Another power female with regrets is Sharon Stone. The actress says she feels her second husband, newspaper editor Phil Bronstein, did her wrong. She certainly feels that way in the matter of their child Roan, whom she and Phil adopted after she suffered several miscarriages (not to mention a near-fatal brain hemorrhage). When the marriage went sour, Bronstein fought for, and won, primary physical custody of the boy. Stone (who is not without humor) says, attempting to explain why she lost her son: “I had had a brain hemorrhage and was an actress who made sexy movies.” (Roan visits his famous mom every month on weekends. Stone adopted two more children after her divorce from Bronstein.)
The actress adds: “His initial intention with me was probably corrupt. I was suckered. I’m embarrassed to say that.” Hardly the words of a femme fatale. But then, Stone hasn’t really led the life of a femme fatale — despite some of her early roles, including the deadly ice-pick psycho of “Basic Instinct.”
The actress has raised millions upon millions for various charities, specifically in the fight against AIDS. She stepped in as a world-traveler/fundraiser when Elizabeth Taylor’s precipitously declining health prevented her from performing all her strenuous public duties for AmFAR, which La Liz had co-founded with Dr. Mathilde Krim. Stone leapt in with boundless energy, and her auctioneering talents soon became as famous as … well, uncrossing her legs in “Basic Instinct.”
Stone’s career — despite the notoriety of that split-second reveal and her Oscar nomination for “Casino” — never took off as spectacularly as had been expected. Some in Hollywood said she was trouble. Others, such as co-star Michael Douglas, simply put it down to her being a beautiful woman who “didn’t suffer fools gladly” in an industry where beautiful women are expected to suffer anything.
Stone points to her humanitarian causes, her children, and not playing the Hollywood game as reasons she didn’t soar as long as might have.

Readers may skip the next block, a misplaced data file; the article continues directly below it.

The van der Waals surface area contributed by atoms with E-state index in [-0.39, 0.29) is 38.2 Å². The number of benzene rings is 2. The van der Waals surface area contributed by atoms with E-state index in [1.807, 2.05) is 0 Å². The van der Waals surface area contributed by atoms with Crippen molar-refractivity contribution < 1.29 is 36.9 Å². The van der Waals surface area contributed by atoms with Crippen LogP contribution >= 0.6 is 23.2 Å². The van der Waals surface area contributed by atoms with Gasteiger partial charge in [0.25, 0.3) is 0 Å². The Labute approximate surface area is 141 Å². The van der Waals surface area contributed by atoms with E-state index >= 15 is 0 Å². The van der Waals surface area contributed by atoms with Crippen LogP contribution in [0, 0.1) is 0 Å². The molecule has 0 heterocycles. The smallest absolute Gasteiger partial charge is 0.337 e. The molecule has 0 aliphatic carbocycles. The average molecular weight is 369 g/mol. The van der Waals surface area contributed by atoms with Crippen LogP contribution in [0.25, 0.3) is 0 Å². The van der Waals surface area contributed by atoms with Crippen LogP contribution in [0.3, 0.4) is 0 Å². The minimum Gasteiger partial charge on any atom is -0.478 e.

“Besides,” she explains, “I haven’t always been good in my roles. And I don’t think I had a well-directed career.” Ever sanguine, she adds, “If I’m not going to be a big movie star again, then guess what? That wasn’t my destiny.”
I think Stone has always been good actress, but I can’t disagree that she made some odd choices and worked with people who didn’t care to dig the best out of her. Although I do think Emilio Estevez got a great performance from her — and Demi Moore — in 2006’s “Bobby.” When I saw that movie, I was sure one of those ladies was going to cop an Oscar nomination. Unfortunately, I was just about the only one who saw it.
But what about men? Surely, this great beauty wants some companionship? Stone doesn’t rule it out. But — and Raquel Welch said the same thing to me several years ago — “I’m not going to be with a guy just so there’s a guy in my life. I’m good with just me!”
P.S. and just in: It is rumored Stone will play Sofia Vergara’s lover in John Turturro’s new movie, “Fading Gigolo.” (Miss Vergara is the hot-as-a-pistol star of TV’s “Modern Family.”) But the much odder casting news is that Woody Allen will play a pimp in the movie. This has got to be a comedy.